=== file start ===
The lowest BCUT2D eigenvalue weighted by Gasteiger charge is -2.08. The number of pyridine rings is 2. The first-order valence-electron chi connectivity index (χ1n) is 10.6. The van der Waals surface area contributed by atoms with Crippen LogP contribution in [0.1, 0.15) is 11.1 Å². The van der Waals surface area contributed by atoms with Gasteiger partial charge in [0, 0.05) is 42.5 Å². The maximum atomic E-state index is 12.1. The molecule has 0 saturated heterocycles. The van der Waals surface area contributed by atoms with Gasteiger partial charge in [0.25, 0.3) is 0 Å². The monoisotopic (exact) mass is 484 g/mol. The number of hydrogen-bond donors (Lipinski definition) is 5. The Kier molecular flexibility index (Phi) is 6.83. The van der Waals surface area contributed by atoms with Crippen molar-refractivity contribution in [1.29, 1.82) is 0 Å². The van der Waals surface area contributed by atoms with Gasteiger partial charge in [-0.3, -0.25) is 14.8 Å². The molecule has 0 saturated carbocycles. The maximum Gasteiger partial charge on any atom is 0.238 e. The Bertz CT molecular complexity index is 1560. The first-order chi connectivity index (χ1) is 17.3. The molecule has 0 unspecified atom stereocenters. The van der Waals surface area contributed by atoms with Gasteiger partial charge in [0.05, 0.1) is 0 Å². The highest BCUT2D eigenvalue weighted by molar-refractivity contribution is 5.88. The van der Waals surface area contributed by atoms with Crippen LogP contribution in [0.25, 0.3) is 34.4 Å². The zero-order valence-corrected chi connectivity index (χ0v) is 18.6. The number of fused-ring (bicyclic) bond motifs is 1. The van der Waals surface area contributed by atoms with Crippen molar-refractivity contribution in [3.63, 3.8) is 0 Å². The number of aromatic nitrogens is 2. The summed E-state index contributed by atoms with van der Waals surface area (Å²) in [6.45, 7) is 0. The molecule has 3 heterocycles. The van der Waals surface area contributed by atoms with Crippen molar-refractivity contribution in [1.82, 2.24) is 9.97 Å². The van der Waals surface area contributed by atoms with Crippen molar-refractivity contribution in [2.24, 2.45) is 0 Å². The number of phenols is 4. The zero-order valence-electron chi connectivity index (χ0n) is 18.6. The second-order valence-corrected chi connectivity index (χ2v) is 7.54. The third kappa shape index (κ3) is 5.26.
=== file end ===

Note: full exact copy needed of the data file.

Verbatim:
The lowest BCUT2D eigenvalue weighted by Gasteiger charge is -2.08. The number of pyridine rings is 2. The first-order valence-electron chi connectivity index (χ1n) is 10.6. The van der Waals surface area contributed by atoms with Crippen LogP contribution in [0.1, 0.15) is 11.1 Å². The van der Waals surface area contributed by atoms with Gasteiger partial charge in [0, 0.05) is 42.5 Å². The maximum atomic E-state index is 12.1. The molecule has 0 saturated heterocycles. The van der Waals surface area contributed by atoms with Gasteiger partial charge in [0.25, 0.3) is 0 Å². The monoisotopic (exact) mass is 484 g/mol. The number of hydrogen-bond donors (Lipinski definition) is 5. The Kier molecular flexibility index (Phi) is 6.83. The van der Waals surface area contributed by atoms with Crippen molar-refractivity contribution in [1.29, 1.82) is 0 Å². The van der Waals surface area contributed by atoms with Gasteiger partial charge in [-0.3, -0.25) is 14.8 Å². The molecule has 0 saturated carbocycles. The maximum Gasteiger partial charge on any atom is 0.238 e. The Bertz CT molecular complexity index is 1560. The first-order chi connectivity index (χ1) is 17.3. The molecule has 0 unspecified atom stereocenters. The van der Waals surface area contributed by atoms with Gasteiger partial charge in [0.05, 0.1) is 0 Å². The highest BCUT2D eigenvalue weighted by molar-refractivity contribution is 5.88. The van der Waals surface area contributed by atoms with Crippen LogP contribution in [0.25, 0.3) is 34.4 Å². The zero-order valence-corrected chi connectivity index (χ0v) is 18.6. The number of fused-ring (bicyclic) bond motifs is 1. The van der Waals surface area contributed by atoms with Crippen molar-refractivity contribution in [3.63, 3.8) is 0 Å². The number of aromatic nitrogens is 2. The summed E-state index contributed by atoms with van der Waals surface area (Å²) in [6.45, 7) is 0. The molecule has 3 heterocycles. The van der Waals surface area contributed by atoms with Crippen molar-refractivity contribution in [1.82, 2.24) is 9.97 Å². The van der Waals surface area contributed by atoms with Crippen molar-refractivity contribution in [2.24, 2.45) is 0 Å². The number of phenols is 4. The zero-order valence-electron chi connectivity index (χ0n) is 18.6. The second-order valence-corrected chi connectivity index (χ2v) is 7.54. The third kappa shape index (κ3) is 5.26.